Monitoring – Once we are live we will start monitoring – collecting logs and performance counters, monitoring event logs, and other relevant artifacts.

Analysis – In the analysis phase we take the artifacts gathered in the Monitoring phase and analyze them to find problems and evaluate the quality of the deployment. At this point we will normally have at least some divergences from what our model predicted. So in the next step we will need to update and adjust our model to reflect this.

 Note that there is a key difference between the first time we hit the Modeling step, and the second time. In the first time we are operating with no existing deployment data and can use our model “as-is”. In the second and subsequent rounds we need to adjust the model to reflect reality.

The Reality

There is a SharePoint Capacity Planning (SPCP) model used in the field for SharePoint 2007 – and it is often used in the first cycle of planning. However the model has fundamental shortcomings when it is attempted to use it in more than one cycle of planning. If there are differences in what the model predicted and what we measured, then we need to adjust (or calibrate) the model. Some common reasons for this are:

1. The user workload is different than anticipated.

2. The hardware that is being used behaves differently than the model predicts.

3. The actual transaction costs are different because of customization.

4. The actual transaction costs are different because the product has evolved.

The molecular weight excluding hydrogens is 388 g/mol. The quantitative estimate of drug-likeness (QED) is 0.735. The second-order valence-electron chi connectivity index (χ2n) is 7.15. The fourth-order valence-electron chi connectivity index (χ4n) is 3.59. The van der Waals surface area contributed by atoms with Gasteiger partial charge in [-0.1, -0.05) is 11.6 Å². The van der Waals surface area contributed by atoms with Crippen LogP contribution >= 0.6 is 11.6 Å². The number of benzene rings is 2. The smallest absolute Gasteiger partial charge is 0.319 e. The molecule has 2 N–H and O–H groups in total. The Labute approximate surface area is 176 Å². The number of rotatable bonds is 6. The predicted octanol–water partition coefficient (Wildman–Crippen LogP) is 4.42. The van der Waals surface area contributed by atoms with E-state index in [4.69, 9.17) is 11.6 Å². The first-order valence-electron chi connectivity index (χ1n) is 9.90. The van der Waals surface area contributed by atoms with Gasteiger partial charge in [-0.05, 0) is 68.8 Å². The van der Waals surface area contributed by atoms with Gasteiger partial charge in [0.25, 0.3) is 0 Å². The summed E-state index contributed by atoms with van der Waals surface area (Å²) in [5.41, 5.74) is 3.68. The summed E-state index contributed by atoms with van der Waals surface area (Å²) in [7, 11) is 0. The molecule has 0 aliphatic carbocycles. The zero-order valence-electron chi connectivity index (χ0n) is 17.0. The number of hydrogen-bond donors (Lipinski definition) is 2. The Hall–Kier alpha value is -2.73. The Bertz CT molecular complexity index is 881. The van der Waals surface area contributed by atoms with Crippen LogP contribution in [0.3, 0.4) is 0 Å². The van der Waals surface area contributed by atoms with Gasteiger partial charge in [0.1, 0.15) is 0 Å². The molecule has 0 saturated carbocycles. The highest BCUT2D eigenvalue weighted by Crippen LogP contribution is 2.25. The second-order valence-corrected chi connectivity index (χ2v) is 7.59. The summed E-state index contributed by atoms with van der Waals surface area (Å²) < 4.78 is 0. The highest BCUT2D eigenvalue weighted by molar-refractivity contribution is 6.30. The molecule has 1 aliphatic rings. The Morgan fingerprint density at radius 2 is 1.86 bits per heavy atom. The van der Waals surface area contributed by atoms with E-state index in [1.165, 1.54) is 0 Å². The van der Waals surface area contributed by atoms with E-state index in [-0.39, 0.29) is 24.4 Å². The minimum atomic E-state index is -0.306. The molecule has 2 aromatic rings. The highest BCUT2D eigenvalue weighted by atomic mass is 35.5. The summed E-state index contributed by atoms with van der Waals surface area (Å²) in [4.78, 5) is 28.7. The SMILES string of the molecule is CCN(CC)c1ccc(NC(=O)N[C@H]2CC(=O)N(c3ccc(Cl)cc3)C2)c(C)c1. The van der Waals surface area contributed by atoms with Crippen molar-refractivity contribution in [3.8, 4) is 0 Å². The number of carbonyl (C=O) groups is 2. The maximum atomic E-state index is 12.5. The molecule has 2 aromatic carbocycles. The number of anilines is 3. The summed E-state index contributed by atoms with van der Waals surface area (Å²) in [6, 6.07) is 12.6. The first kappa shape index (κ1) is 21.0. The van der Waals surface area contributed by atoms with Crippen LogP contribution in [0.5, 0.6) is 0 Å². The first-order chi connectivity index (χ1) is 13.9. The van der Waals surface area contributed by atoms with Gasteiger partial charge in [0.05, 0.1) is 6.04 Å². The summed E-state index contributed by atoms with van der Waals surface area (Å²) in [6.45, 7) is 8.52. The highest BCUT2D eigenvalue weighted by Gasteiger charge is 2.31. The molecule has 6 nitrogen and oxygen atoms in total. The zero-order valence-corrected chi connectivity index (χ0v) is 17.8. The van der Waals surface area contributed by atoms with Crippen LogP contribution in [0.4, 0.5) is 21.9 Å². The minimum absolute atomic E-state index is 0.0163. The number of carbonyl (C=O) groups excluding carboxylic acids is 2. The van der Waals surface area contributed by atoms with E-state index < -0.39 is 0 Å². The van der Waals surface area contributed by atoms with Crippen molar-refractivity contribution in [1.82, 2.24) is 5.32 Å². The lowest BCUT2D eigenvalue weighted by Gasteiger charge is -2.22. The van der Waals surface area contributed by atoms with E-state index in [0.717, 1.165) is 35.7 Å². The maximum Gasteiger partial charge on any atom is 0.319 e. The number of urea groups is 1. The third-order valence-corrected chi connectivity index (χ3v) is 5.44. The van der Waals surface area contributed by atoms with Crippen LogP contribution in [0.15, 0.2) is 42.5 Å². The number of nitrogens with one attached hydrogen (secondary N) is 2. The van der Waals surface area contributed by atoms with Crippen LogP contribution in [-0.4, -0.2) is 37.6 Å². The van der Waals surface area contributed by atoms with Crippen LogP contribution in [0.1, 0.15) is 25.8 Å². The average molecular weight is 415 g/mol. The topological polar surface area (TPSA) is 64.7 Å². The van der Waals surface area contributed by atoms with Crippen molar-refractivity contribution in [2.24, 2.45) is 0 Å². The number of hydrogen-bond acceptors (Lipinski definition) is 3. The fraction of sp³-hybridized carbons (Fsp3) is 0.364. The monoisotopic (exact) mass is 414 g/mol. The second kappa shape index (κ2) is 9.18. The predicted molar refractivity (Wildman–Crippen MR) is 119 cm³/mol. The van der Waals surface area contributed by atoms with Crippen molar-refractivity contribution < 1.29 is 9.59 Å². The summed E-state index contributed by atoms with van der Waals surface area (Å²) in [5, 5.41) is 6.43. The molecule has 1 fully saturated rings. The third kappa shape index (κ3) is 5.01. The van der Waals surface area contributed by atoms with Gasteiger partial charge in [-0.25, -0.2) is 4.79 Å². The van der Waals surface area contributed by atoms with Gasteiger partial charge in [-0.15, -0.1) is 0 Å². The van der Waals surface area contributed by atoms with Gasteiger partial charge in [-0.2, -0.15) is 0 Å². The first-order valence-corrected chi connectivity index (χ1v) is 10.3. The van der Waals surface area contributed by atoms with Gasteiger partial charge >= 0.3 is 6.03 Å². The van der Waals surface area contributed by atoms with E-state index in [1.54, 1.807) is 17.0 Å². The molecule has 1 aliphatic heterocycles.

Only the first point here can be directly addressed by SPCP (assuming we know how to actually measure the workload). However the other three are fixed - SPCP does not make provisions for adjusting or calibrating those values and we cannot use the model in this cycle. So we end up with a truncated Capacity Management Cycle as follows:



The end result is that modeling is performed only in the “planning phase”, and this sets us up for the “The Abyss”, described in the following section. While we do have a continuingly improving process - our deployments get better over time - it is a truncated one, because the model must be left out of the cycle – the model’s predictions cannot improve to match our experience. And a particular insidious result is that our future planning does not benefit from this experience.

it is possible to design a model without these shortcomings. We will talk about how to do this in future posts.

 Notes:   Most of this text was written in early 2009, and some things have changed since then:

  • The importance of lifecycle capacity management is recognized by the PG and some new features in 2010 support this (partly).
  • Additionally SPCP has been withdrawn from support, without a substitute. This is a shame, I think they should have fixed it instead of killing it. But it is an opportunity for someone maybe.
  • Some people argue that this does not matter, that it is simply a starting point. However I think it does, and I explain why in the next post.